Conversion doesn’t always mean immediately getting a prospect to buy your product or book a demo. It could be moving them to the next stage of the sales process, such as scheduling a discovery call or engaging with a solutions engineer. These are what Ravi likes to call “micro yeses.” They are small steps that lead the prospect closer to the ultimate “big yes.” A call to action (CTA) doesn’t always have to be a direct pitch for your product. It can be as simple as eliciting a response or encouraging the person you’re speaking to share their own story. The key is to understand the context and be self-aware of who you’re talking to. This way, you can tailor your approach and CTA to nurture trust and foster a meaningful connection.

By nurturing trust throughout the sales process, you build credibility, demonstrate your commitment to the prospect’s needs, and increase the likelihood of a positive outcome. So, when crafting your customer success story, focus on nurturing trust and creating opportunities for those important micro yeses that pave the way to a successful partnership.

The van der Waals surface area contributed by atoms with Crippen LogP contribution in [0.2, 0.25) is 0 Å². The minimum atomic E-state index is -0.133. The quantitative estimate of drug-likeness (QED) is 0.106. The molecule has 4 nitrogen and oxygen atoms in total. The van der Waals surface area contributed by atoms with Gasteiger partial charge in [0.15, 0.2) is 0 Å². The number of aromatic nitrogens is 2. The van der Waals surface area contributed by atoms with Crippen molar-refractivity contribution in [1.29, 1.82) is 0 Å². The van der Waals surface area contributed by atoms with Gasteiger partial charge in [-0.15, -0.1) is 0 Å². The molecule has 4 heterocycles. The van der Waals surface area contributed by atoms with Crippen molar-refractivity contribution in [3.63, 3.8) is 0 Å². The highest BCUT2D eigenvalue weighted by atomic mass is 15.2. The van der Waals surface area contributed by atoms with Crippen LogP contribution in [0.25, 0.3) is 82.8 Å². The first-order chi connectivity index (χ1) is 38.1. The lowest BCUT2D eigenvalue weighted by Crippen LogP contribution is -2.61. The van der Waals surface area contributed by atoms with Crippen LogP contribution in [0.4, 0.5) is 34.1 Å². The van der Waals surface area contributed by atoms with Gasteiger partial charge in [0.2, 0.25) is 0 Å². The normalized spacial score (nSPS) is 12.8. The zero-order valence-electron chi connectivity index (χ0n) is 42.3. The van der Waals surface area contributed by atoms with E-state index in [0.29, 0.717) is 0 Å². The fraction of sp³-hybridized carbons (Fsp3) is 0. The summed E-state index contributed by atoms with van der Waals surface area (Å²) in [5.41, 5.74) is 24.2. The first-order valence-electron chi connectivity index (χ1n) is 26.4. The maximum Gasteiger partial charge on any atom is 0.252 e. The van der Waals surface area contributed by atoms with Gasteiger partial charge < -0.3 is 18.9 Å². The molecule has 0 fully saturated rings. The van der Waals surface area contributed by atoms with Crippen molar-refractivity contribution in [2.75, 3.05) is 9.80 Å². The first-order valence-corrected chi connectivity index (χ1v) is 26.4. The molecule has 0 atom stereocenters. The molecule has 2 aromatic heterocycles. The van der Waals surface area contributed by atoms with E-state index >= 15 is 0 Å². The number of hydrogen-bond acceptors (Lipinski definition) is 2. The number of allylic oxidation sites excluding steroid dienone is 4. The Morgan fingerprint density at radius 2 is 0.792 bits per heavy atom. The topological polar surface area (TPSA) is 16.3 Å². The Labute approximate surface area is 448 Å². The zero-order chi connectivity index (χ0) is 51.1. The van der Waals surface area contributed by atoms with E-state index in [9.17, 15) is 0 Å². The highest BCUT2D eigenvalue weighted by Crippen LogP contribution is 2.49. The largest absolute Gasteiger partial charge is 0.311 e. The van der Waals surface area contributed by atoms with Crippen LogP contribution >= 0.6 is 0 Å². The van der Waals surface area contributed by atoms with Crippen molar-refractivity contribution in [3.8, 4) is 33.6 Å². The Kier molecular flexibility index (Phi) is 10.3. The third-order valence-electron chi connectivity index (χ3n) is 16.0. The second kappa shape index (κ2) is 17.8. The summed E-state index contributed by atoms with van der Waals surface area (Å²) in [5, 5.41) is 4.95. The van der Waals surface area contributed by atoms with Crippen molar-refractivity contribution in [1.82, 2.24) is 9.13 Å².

If I started this video with a compelling story, chances are you’d watch the whole thing. We’re talking all about storytelling in marketing and sales on this episode of Closing Time. Hi, I’m Val Riley, head of content marketing at Insightly. welcome to Closing Time, the show for go-to-market leaders. Today, I’m joined by Ravi Rajani. He’s a speaker, storyteller, and communications trainer. He’s also host of the Influential Communicator podcast Welcome to the show, Ravi. What’s happening, my friend?. Good to be here. Good to be here. Hey, Ravi, let’s get right into it. One distinction I have heard you make is that a case study is different from a customer success story. Confession, i’ve used those terms interchangeably in my career. Can you set me straight? Yeah, OK. I think a lot of people do, right? We’ve all been there, done that and worn the t-shirt. But I think the best way to describe it is, Val, when was the last time you went to a shopping mall? Oh, gosh, couple of weeks, maybe. OK, a couple of weeks. And did anybody come up to you saying, hey, miss, would you like to try some of our cookies, like a little sample? Did anybody do that? Yeah, it was a hair care product, actually. Oh, really? OK, now imagine the customer success story being the sample of the haircare product. You try and you like Oh, actually, I’ve had a taste of what this product could feel like. Now, let me go into the store, check out the ingredients, see if it’s really a good fit for me and the problem that I want to solve. So I see a customer success story as their hair sample, and I see the case study as the juice, the meat, where you go really tactical and in depth. And that’s when you walk into the store and you really take a look at whether this product could be a fit for you. OK, so let’s talk about storytelling tips because you know, as marketers, as communicators, as salespeople, we know stories are compelling and everyone loves a good acronym and you’ve got one, ACORN. So what is it and what does it mean? Yeah, I’m obsessed with ACORN. So for those of you listening to this right now who are familiar with my work, you’ll know I basically talk in acronyms. But I digress. So a dude called Ralph Emerson, he once said that the creation of a thousand forests is in one acorn. And Val, here’s what I believe. I believe that the creation of a thousand connections in relationships is in one story so what does ACORN actually stand for in terms of an acronym? Well, A stands for attention grabbing, meaning your story must be attention grabbing. Here’s what I mean, Val. Last year I got married in October, and I remember I was like, I’m going to get in the best shape of my entire life. So I hired this personal trainer and I was going for gold. Every single day, I would go to the same gym at same time at around 8 a.m.. And I remember I would sometimes get to the gym, Val, and I had no idea how I even got there because I was doing the same journey every single day. It was predictable. Then one weekend, my wife says, Rav why don’t we go visit the spa down the road? You can go to the gym, we can go for a swim and hang out. And I was like, Yeah, you know what? Cool, let’s do it. We jump in the car, my phone dies when it comes to the battery, and I don’t know where I’m going because I haven’t been there before and I’m a bad driver, Val, so I’m up against the wheel, right? Like that, thinking,. Oh my God, where am I going? And I was paying attention because the journey was unpredictable. So that’s one way to ensure that you’re grabbing your customers attention by having an effective hook to your story. All right, so that’s the A, let’s move on to the C. So when it comes to C, Val, we’re talking about a story containing a relatable main character. And this is so that your audience, your prospect can really see themselves in the pains, in the desires and the transformation of your main character. Now, here’s one way to think about it, Val. You can have the most amazing story, but it could be a poor fit for the person that you’re speaking to. So you have to remember that the individual who’s the main character inside of your story, it should be somebody who has a similar DNA, pain, big underlying root cause problem, and a desire is the person you’re trying to connect with. Because as human beings, we’re thinking, you know what? Who’s somebody just like me? Who’s been in my shoes, who has gone from pain to glory because I want to be just like them. Right? So your story must contain a relatable and clearly identifiable main character. Right? OK, so if I’m hearing you correctly, it’s that ideal customer profile. ICP is the main character of the story. Right? Exactly. Know exactly who you’re speaking to. Got it. OK, all right. Let’s move on to the O. So when it comes to O, what we’re talking about here is that your story should organically unfold within a simple story arc. Now, I don’t know. I don’t know about you rather, Val, I’ve got a lot of friends who are like, yo, Rav,. I’m going to tell you this story. You’ll never guess what happened on the weekend. And I’m a sucker for a good story, so I’m like, OK, Cool, I’m going to listen in, 10 minutes later, I’m like, there was a beginning. There was kind of a middle. There was kind of an end. The story actually added no value to my life. Yeah. I just wasted 10 minutes of my life. I don’t tell them because I’m polite, but that’s what I’m thinking in my head. So when it comes to your prospects, you want to ensure that your story is easy to follow because attention is the currency. We don’t want to lose that. So if I showed you a story arc, which a lot of people resonate with today, it would probably overwhelm you. And the story arc that I’m talking about is the hero’s journey. Now, that’s amazing for movies. For books, for longer form content, for two day workshops or whatever it might be. But the steps inside of that arc can be quite overwhelming if you’re just trying to share a story on the fly with a prospect in less than 90 seconds. So here’s what I want everybody to think about, you listening to this right now. Think about these four key elements within a story arc: Context, conflict, turning point, transformation. I’m going to repeat that context, conflict, turning point, transformation. Now, the context is where you introduce your main character with time, date, setting. You got to let people know where the story begins, OK? And then that character, the main character of your story, stumbles upon an obstacle a.k.a the conflict. And then the turning point is where they have that aha moment. Like, what was the name of that scientist? Was it Isaac Newton, who is sitting under the tree and had that apple fall on his head. I think it was right. But you have the Isaac Newton moment. What was that moment where the apple fell on your head and you were like, Ah ha, and that moment began the transformation, which leads to the final element, which is the transformation of your story. Think about how your main character goes from pain to glory, and especially in the glory, a.k.a in the transformation. Think about time, money and energy. How did your main character save or make more money? How did they create more time and save time? And how do they gain and conserve more energy by going from pain to glory? Now the goal here is, one, for the prospects and the audience to feel seen, heard and understood, and see themselves in the journey of the main character. And through that, if you do that effectively, what will happen is you will be seen as the Yoda, right? You will be seen as the Yoda, the guide. You don’t need to be the hero, right? Your prospect is. The person in your story is. But the idea is if you build enough trust and if done effectively, you will be seen as a potential guide to take the person you’re talking to from pain to glory. I feel like I should talk like Yoda right now because that would just be fun. But I really like how you emphasize simplicity because especially in some of the SaaS solutions that we’re selling, you know, these are complex products and services, but we have to keep it simple. And so we don’t confuse the prospect.. Right. Exactly. Exactly. And like I said, the case study is for me where a lot of the technical information will lie. But you’ve got to think about it. Go back to the hair sample. Somebody needs to taste their hair sample and go, Oh, this is intriguing. So they’ll walk into the store and give you more of their time to learn more about whether this is a great fit for them. Now, I don’t know about you, but when I’ve been in the shopping mall, I try a cookie. I’m like,. I don’t really have the time. The moment I take a bite, I’m like, OK, let me go buy five boxes. Right? So remember, this story is where the emotion lies. The stories that grab their attention. Then you’ve got to learn how to keep it and ultimately solve their million dollar problem. OK, so the next letter is where it gets good because we’re going to talk about the bad guy. The villain, right? The villain. So R stands for revealing the villain. OK, your story must reveal the villain. Now, what you got to remember here is that a story without conflict or tension, does that really engage a buyer? Think about the best movies in the world. They’ve all got a villain, right? Let’s take Disney, for example. Back in the day when I was a kid, I loved. Aladdin. Who was the villain in Aladdin? It was Jafar, and I hated him, Val. I went to Disneyland, and I remember. I was getting everybody’s autograph as a kid. I didn’t want Jafar’s autograph. And he stamped my foot. I was fuming.. I was so angry. I remember that. But I got his autograph.. But I did it begrudgingly. I wanted Aladdin, and I was like,. Where’s Aladdin at? Where’s Jasmine at? I was rooting for the main character because the high levels of tension and when it comes to your story, think about not the pains of your prospect. Think about the underlying root cause of that pain. So, for example, Val,. I’ve hurt my lower back, OK? So I ring up my physio, Louise,. I’m like, Louise, you need to do that thing where you just put my back back into place. Please. She’s like, All right, OK, come to the clinic tomorrow. And we’re going to sort you out. I get there and I’m like literally rushing her just to fix me so I can leave. She says, Whoa, whoa, calm down, Rav. Let’s do a little bit of diagnosis here. And when it came down to it, she said, Rav, your problem isn’t your lower back And I was like, Well, it is because that’s what’s hurting. The pain is actually rooted in the way you walk because of your flat feet. So actually, if we help you realign the way you walk and we strengthen those leg muscles and ankle and foot muscles, then it’s going to really change the way your back feels because there’ll be less load on it. And I was like, Oh, OK, cool. So the million dollar problem for me is my flat feet, right? Always has been. So what is the million dollar problem for your ideal client? Meaning the underlying root cause of that pain, and that is the villain. That’s the villain. All right. So next, we’re going to talk about the N. And this is about nurturing trust. How does that work? So nurture trust, as you said, Val is all about doing just that, nurturing trust. Now, I don’t know about you, but if I had asked my wife to marry me on our first date, she would have said no, she wouldn’t have been having it. Right. So a lot of the times we get excited in sales, we’re telling a story. You say, OK, would you like to book a demo or would you like to buy my product at the end of the story. But what you have to think about is conversion is all about context. For one person, conversion is actually moving to booking a discovery call. For another person, conversion could be moving to the next stage of the sales process where you demo the product further. Or you book some time with the solutions engineer, whatever it could be. So really think about not going from zero to 100 real quick, as Drake would say, you need to go to the next stage of the sales process and ensure it aligns with the buyer’s journey. I like to call those micro yeses. You know, it’s not the big yes, but it’s a micro yes that gets you to towards the big yes. Yeah, exactly. And sometimes a CTA, is just eliciting a response from the person that you’re speaking to. It could be to get them to exchange a story in return. I think, when we think of call to actions, sometimes people feel icky, like, oh,. I have to pitch my product. I mean, that’s all about context, right? If you’re going to do that, it takes a lot of context and self-awareness to understand who you’re speaking to. OK, so we’ve got the ACORN acronym. Can you pull it all together for us now? Yeah, exactly. So now, Val, somebody understands the ACORN checklist for their customer success story. They’ve got their case study, OK? Now they’re going to pivot it into a high converting 90 second customer success story. So what they do is they use the ACORN method to extract all of the juicy bits in accordance with the acronym. But then how do they structure it? Well,. I teach something called the PSA method. Now, a guy called Victor Antonio, amazing dude. He calls it SPA method. Some people who learn this in school as a kid, they call it the PEE method. I call it the PSA method. And very simply,. I’m talking about point, story, audience impact. To share a point with your story, share a great hook, something which grabs their attention, then go into the context, the conflict, the turning point and the transformation but then to ensure that your story is actually contextualized for the person that you’re speaking to, go to Audience Impact. What does it mean for and to the person that you’re speaking to? And inside of that mini framework, what you can do is develop a short, customer success story. Now, some of you might be thinking, Rav,. I can’t do that in 90 seconds. Well, roughly, depending on how fast you talk, that’s around ten lines worth of writing OK. And what you got to remember, in the virtual world, that a lot of us operate in now, less is more. Think like a comedian. They don’t come out and share this eight minute joke to start with. They’re constantly earning your trust, right? They share shorter jokes and then they layer in longer ones as they build more rapport and trust. And with your storytelling, think about it like the same. OK, well, I’m inspired now to do all my storytelling. Thank you so much for that framework. It really is helpful. Thank you, my friend. Appreciate it. All right. Well, that’s all the time we have for this episode of Closing Time. Remember, subscribe to this channel, like the video, and click the bell for notifications so you don’t miss an episode. Take care, everyone.. We’ll see you next time. On Closing Time.